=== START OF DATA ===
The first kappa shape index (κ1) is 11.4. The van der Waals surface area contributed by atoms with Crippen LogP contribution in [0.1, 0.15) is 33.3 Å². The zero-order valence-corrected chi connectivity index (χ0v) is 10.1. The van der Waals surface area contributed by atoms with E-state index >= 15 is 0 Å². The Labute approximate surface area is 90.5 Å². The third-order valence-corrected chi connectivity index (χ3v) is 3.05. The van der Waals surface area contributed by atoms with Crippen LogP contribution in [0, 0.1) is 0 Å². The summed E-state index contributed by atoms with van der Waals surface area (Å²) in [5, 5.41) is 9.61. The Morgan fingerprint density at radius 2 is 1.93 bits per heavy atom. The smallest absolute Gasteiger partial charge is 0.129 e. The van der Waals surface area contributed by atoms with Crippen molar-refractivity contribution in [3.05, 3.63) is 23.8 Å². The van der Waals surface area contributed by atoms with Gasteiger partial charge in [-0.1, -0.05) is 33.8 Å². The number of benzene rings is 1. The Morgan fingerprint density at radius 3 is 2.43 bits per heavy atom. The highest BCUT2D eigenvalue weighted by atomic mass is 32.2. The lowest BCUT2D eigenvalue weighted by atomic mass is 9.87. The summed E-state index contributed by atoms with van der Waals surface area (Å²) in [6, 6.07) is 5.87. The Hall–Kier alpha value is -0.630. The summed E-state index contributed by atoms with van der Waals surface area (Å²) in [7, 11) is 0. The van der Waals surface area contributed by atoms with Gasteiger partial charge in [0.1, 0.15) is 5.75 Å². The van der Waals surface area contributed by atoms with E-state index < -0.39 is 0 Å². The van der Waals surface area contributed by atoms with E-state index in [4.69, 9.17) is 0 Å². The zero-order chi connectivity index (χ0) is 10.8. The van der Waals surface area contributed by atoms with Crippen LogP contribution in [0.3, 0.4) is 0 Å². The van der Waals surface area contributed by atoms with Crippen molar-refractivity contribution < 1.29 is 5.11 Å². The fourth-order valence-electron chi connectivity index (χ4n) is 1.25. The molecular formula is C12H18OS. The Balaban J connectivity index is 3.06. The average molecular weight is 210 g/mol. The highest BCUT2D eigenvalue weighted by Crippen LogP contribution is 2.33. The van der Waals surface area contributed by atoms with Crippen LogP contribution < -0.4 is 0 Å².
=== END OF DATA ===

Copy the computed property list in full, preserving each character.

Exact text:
The first kappa shape index (κ1) is 11.4. The van der Waals surface area contributed by atoms with Crippen LogP contribution in [0.1, 0.15) is 33.3 Å². The zero-order valence-corrected chi connectivity index (χ0v) is 10.1. The van der Waals surface area contributed by atoms with E-state index >= 15 is 0 Å². The Labute approximate surface area is 90.5 Å². The third-order valence-corrected chi connectivity index (χ3v) is 3.05. The van der Waals surface area contributed by atoms with Crippen LogP contribution in [0, 0.1) is 0 Å². The summed E-state index contributed by atoms with van der Waals surface area (Å²) in [5, 5.41) is 9.61. The Morgan fingerprint density at radius 2 is 1.93 bits per heavy atom. The smallest absolute Gasteiger partial charge is 0.129 e. The van der Waals surface area contributed by atoms with Crippen molar-refractivity contribution in [3.05, 3.63) is 23.8 Å². The van der Waals surface area contributed by atoms with Gasteiger partial charge in [-0.1, -0.05) is 33.8 Å². The number of benzene rings is 1. The Morgan fingerprint density at radius 3 is 2.43 bits per heavy atom. The highest BCUT2D eigenvalue weighted by atomic mass is 32.2. The lowest BCUT2D eigenvalue weighted by atomic mass is 9.87. The summed E-state index contributed by atoms with van der Waals surface area (Å²) in [6, 6.07) is 5.87. The Hall–Kier alpha value is -0.630. The summed E-state index contributed by atoms with van der Waals surface area (Å²) in [7, 11) is 0. The van der Waals surface area contributed by atoms with Gasteiger partial charge in [0.1, 0.15) is 5.75 Å². The van der Waals surface area contributed by atoms with E-state index < -0.39 is 0 Å². The van der Waals surface area contributed by atoms with E-state index in [4.69, 9.17) is 0 Å². The zero-order chi connectivity index (χ0) is 10.8. The van der Waals surface area contributed by atoms with Crippen LogP contribution in [0.3, 0.4) is 0 Å². The van der Waals surface area contributed by atoms with Crippen molar-refractivity contribution < 1.29 is 5.11 Å². The fourth-order valence-electron chi connectivity index (χ4n) is 1.25. The molecular formula is C12H18OS. The Balaban J connectivity index is 3.06. The average molecular weight is 210 g/mol. The highest BCUT2D eigenvalue weighted by Crippen LogP contribution is 2.33. The van der Waals surface area contributed by atoms with Crippen LogP contribution < -0.4 is 0 Å².